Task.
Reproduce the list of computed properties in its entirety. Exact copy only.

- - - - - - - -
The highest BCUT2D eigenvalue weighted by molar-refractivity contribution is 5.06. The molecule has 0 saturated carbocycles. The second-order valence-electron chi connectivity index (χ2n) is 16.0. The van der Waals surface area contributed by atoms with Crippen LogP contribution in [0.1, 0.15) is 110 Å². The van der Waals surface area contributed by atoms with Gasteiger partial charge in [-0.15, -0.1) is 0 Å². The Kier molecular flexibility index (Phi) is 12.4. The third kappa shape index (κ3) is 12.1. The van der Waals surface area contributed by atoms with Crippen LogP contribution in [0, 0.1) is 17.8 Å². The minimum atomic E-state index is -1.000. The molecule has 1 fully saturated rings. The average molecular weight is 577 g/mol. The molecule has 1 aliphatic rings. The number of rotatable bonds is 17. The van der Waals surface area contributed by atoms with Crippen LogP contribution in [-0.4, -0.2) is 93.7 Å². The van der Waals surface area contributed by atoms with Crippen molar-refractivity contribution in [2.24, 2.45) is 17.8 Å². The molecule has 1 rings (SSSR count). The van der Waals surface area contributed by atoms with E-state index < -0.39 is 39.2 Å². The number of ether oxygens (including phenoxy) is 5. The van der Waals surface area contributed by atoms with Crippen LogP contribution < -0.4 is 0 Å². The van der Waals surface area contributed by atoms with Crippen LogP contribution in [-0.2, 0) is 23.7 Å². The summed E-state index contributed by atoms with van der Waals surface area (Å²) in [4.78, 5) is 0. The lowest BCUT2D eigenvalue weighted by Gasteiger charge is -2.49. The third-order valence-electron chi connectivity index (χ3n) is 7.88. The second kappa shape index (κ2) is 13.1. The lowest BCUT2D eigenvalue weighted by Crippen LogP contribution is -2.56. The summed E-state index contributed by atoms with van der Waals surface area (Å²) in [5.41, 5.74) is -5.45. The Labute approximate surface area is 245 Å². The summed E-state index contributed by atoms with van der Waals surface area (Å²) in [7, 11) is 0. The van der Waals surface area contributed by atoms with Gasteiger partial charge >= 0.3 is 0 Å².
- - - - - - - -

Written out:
The highest BCUT2D eigenvalue weighted by molar-refractivity contribution is 5.06. The molecule has 0 saturated carbocycles. The second-order valence-electron chi connectivity index (χ2n) is 16.0. The van der Waals surface area contributed by atoms with Crippen LogP contribution in [0.1, 0.15) is 110 Å². The van der Waals surface area contributed by atoms with Gasteiger partial charge in [-0.15, -0.1) is 0 Å². The Kier molecular flexibility index (Phi) is 12.4. The third kappa shape index (κ3) is 12.1. The van der Waals surface area contributed by atoms with Crippen LogP contribution in [0, 0.1) is 17.8 Å². The minimum atomic E-state index is -1.000. The molecule has 1 fully saturated rings. The average molecular weight is 577 g/mol. The molecule has 1 aliphatic rings. The number of rotatable bonds is 17. The van der Waals surface area contributed by atoms with Crippen LogP contribution in [-0.4, -0.2) is 93.7 Å². The van der Waals surface area contributed by atoms with Crippen molar-refractivity contribution in [2.24, 2.45) is 17.8 Å². The molecule has 1 rings (SSSR count). The van der Waals surface area contributed by atoms with E-state index < -0.39 is 39.2 Å². The number of ether oxygens (including phenoxy) is 5. The van der Waals surface area contributed by atoms with Crippen LogP contribution < -0.4 is 0 Å². The van der Waals surface area contributed by atoms with Crippen LogP contribution in [-0.2, 0) is 23.7 Å². The summed E-state index contributed by atoms with van der Waals surface area (Å²) in [4.78, 5) is 0. The lowest BCUT2D eigenvalue weighted by Gasteiger charge is -2.49. The third-order valence-electron chi connectivity index (χ3n) is 7.88. The second kappa shape index (κ2) is 13.1. The lowest BCUT2D eigenvalue weighted by Crippen LogP contribution is -2.56. The summed E-state index contributed by atoms with van der Waals surface area (Å²) in [5.41, 5.74) is -5.45. The Labute approximate surface area is 245 Å². The summed E-state index contributed by atoms with van der Waals surface area (Å²) in [7, 11) is 0. The van der Waals surface area contributed by atoms with Gasteiger partial charge >= 0.3 is 0 Å².